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This article in SSSAJ

  1. Vol. 73 No. 4, p. 1268-1275
     
    Received: May 16, 2008
    Published: July, 2009


    * Corresponding author(s): tlrobert@uark.edu
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doi:10.2136/sssaj2008.0165

Direct Steam Distillation as an Alternative to the Illinois Soil Nitrogen Test

  1. T. L. Roberts *a,
  2. R. J. Normana,
  3. N. A. Slatona,
  4. C. E. Wilsona,
  5. W. J. Rossa and
  6. J. T. Bushongb
  1. a Crop, Soil, and Environmental Sciences Dep., 115 Plant Science, Univ. of Arkansas, Fayetteville, AR 72701
    b USDA-NRCS, 4900 Oklahoma Ave. Ste. 300, Woodward, OK 73801

Abstract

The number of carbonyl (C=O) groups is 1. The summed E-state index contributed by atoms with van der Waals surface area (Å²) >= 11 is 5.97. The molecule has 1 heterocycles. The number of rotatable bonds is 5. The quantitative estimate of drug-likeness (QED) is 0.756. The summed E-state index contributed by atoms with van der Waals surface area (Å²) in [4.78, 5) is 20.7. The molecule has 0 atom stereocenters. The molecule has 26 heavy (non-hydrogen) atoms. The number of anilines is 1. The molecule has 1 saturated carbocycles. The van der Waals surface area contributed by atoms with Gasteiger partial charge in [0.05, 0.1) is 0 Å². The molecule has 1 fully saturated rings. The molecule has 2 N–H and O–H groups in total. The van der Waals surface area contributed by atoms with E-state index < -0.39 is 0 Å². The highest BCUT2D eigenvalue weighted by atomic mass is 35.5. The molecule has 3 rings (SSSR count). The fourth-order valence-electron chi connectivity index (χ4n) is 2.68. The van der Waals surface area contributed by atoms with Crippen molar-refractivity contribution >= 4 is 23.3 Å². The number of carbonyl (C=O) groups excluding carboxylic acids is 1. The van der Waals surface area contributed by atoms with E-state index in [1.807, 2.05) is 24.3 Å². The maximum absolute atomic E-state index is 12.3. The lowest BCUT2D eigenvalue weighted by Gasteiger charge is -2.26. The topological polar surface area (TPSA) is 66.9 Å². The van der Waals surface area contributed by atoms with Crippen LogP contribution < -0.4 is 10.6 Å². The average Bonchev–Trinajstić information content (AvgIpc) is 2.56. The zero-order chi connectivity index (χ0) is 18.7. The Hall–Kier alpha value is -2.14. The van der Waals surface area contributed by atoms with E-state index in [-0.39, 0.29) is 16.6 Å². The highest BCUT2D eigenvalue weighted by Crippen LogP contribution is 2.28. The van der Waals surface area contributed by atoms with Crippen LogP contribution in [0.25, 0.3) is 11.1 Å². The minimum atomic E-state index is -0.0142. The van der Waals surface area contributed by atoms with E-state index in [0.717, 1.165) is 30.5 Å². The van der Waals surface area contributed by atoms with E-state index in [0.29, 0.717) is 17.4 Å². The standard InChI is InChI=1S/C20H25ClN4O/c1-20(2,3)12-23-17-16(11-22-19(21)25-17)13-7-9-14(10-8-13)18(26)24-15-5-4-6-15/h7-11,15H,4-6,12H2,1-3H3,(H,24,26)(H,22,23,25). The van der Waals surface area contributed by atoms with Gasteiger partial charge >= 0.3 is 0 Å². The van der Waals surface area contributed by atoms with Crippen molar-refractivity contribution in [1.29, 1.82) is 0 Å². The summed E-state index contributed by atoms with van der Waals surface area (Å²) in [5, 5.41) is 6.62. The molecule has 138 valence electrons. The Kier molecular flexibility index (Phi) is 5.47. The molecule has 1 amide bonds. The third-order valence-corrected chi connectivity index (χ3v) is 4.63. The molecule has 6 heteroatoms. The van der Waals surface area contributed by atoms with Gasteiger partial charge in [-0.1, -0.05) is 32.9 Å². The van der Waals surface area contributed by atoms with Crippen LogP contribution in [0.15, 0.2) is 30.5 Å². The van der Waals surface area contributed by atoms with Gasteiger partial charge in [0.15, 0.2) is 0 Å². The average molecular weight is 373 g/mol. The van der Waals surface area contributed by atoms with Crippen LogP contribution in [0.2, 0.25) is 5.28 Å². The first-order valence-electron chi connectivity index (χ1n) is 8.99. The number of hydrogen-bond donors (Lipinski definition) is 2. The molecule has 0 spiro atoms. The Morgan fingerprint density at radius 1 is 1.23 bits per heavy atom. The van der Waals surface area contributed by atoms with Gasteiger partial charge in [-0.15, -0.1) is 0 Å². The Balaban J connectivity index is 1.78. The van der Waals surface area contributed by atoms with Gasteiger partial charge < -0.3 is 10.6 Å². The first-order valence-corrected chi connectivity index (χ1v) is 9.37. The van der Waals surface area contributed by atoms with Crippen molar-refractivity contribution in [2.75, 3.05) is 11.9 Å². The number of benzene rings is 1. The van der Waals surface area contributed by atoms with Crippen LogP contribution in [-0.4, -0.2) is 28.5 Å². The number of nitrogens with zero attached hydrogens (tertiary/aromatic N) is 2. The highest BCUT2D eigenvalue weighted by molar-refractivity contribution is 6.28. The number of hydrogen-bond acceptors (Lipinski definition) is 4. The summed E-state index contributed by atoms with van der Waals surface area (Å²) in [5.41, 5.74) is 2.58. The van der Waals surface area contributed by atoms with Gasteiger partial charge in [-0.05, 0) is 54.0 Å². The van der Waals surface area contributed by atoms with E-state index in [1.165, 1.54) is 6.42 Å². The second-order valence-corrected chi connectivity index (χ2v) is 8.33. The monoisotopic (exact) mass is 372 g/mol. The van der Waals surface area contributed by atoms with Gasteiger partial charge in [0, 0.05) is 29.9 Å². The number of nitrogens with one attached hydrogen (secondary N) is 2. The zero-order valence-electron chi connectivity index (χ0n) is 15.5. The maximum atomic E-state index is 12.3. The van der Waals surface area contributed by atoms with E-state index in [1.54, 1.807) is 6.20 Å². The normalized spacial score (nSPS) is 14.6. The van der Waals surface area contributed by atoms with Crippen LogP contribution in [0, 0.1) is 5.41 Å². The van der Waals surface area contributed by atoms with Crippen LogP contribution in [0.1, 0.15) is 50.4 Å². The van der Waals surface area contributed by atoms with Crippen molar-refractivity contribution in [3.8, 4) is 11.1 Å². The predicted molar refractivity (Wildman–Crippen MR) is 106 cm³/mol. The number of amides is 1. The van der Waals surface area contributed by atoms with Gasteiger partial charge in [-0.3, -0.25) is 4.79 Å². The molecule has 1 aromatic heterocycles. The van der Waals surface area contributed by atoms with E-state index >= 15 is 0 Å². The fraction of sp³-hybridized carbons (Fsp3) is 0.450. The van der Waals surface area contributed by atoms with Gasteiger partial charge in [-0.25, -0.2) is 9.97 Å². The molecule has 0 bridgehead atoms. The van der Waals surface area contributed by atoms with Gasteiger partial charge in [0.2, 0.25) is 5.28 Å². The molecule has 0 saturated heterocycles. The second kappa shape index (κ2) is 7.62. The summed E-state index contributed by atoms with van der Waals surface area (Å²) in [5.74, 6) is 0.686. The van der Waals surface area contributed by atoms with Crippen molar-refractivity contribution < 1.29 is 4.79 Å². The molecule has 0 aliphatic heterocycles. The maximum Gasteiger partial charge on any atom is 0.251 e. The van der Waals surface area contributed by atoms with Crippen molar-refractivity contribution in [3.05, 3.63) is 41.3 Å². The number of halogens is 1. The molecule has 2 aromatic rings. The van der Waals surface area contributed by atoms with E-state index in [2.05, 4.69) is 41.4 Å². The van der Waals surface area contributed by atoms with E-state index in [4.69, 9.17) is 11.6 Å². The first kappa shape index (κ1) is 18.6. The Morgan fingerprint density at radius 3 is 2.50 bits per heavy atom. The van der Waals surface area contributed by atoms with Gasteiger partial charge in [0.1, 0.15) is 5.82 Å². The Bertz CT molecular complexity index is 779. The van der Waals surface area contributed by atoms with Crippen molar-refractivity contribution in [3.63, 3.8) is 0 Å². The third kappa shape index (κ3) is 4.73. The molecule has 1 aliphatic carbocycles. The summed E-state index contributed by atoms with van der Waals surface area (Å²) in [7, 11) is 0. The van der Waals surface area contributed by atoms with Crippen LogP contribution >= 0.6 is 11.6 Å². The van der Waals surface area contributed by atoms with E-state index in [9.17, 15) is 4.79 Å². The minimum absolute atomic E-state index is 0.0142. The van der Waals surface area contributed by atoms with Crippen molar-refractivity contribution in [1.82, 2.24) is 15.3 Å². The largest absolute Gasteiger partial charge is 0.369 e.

Development of the Illinois Soil N Test (ISNT) has rejuvenated the search for a soil-based N test to measure potentially mineralizable soil N. Accurate quantification of amino sugar N has been achieved using the ISNT, but issues concerning sample variability and analysis time have led to the discovery of a 10 mol L−1 NaOH direct steam distillation (DSD) procedure. Our primary objective was to determine if DSD could be used as a reliable alternative to the ISNT. Laboratory experiments were conducted to compare the two methods based on recovery of N from pure organic compounds, specificity tests to determine amine group hydrolysis, and recovery of 15N-labeled glucosamine N added to soils. Both methods recovered appreciable amounts of amino sugar N from pure compounds and the ISNT had a higher recovery of N from all amino sugar compounds. Recovery of N from glutamine and asparagine was higher using DSD. Direct 15N techniques for recovery of glucosamine N added to six soils showed no significant difference between the two methods within a soil, but resulted in significant differences among soils. Glucosamine-15N recovery significantly and positively correlated with soil total N. Although the ISNT and DSD measure different amounts of amino sugar N and transition amino acid N, they recover relatively the same amount of hydrolyzable N for a given soil, indicating that differences between the methods may not be that significant as both appear to quantify a pool of potentially mineralizable N. Direct steam distillation appears to be a viable alternative to the ISNT in correlation and calibration of crop response for N-fertilizer recommendations due to the short analysis time per sample (∼6 min) and the accurate estimation of potentially mineralizable N.

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